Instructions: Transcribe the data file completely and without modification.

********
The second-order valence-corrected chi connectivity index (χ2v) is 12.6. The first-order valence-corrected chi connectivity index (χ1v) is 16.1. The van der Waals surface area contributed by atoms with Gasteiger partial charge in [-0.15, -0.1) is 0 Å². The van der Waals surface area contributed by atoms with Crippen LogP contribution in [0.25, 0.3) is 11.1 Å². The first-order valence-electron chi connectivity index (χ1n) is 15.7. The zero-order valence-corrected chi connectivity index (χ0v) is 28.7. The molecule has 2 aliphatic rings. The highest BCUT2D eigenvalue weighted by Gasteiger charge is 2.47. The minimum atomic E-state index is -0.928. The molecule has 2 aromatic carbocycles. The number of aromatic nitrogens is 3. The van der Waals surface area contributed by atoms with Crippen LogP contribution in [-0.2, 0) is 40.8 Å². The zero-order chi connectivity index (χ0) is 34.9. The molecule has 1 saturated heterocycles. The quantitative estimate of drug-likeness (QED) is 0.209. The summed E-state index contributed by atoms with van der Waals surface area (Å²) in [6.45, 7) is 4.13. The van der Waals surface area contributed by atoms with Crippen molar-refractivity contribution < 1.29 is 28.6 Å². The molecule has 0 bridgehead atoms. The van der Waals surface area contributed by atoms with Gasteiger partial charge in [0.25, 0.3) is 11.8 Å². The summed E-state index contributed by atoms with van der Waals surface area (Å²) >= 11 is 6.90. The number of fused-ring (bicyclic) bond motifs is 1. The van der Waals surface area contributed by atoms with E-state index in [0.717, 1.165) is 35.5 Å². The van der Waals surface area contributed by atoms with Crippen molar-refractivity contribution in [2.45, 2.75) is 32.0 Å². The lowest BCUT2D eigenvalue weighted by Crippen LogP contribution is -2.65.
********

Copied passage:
The second-order valence-corrected chi connectivity index (χ2v) is 12.6. The first-order valence-corrected chi connectivity index (χ1v) is 16.1. The van der Waals surface area contributed by atoms with Gasteiger partial charge in [-0.15, -0.1) is 0 Å². The van der Waals surface area contributed by atoms with Crippen LogP contribution in [0.25, 0.3) is 11.1 Å². The first-order valence-electron chi connectivity index (χ1n) is 15.7. The zero-order valence-corrected chi connectivity index (χ0v) is 28.7. The molecule has 2 aliphatic rings. The highest BCUT2D eigenvalue weighted by Gasteiger charge is 2.47. The minimum atomic E-state index is -0.928. The molecule has 2 aromatic carbocycles. The number of aromatic nitrogens is 3. The van der Waals surface area contributed by atoms with Crippen LogP contribution in [-0.2, 0) is 40.8 Å². The zero-order chi connectivity index (χ0) is 34.9. The molecule has 1 saturated heterocycles. The quantitative estimate of drug-likeness (QED) is 0.209. The summed E-state index contributed by atoms with van der Waals surface area (Å²) in [6.45, 7) is 4.13. The van der Waals surface area contributed by atoms with Crippen molar-refractivity contribution < 1.29 is 28.6 Å². The molecule has 0 bridgehead atoms. The van der Waals surface area contributed by atoms with Gasteiger partial charge in [0.25, 0.3) is 11.8 Å². The summed E-state index contributed by atoms with van der Waals surface area (Å²) >= 11 is 6.90. The number of fused-ring (bicyclic) bond motifs is 1. The van der Waals surface area contributed by atoms with E-state index in [0.717, 1.165) is 35.5 Å². The van der Waals surface area contributed by atoms with Crippen molar-refractivity contribution in [2.45, 2.75) is 32.0 Å². The lowest BCUT2D eigenvalue weighted by Crippen LogP contribution is -2.65.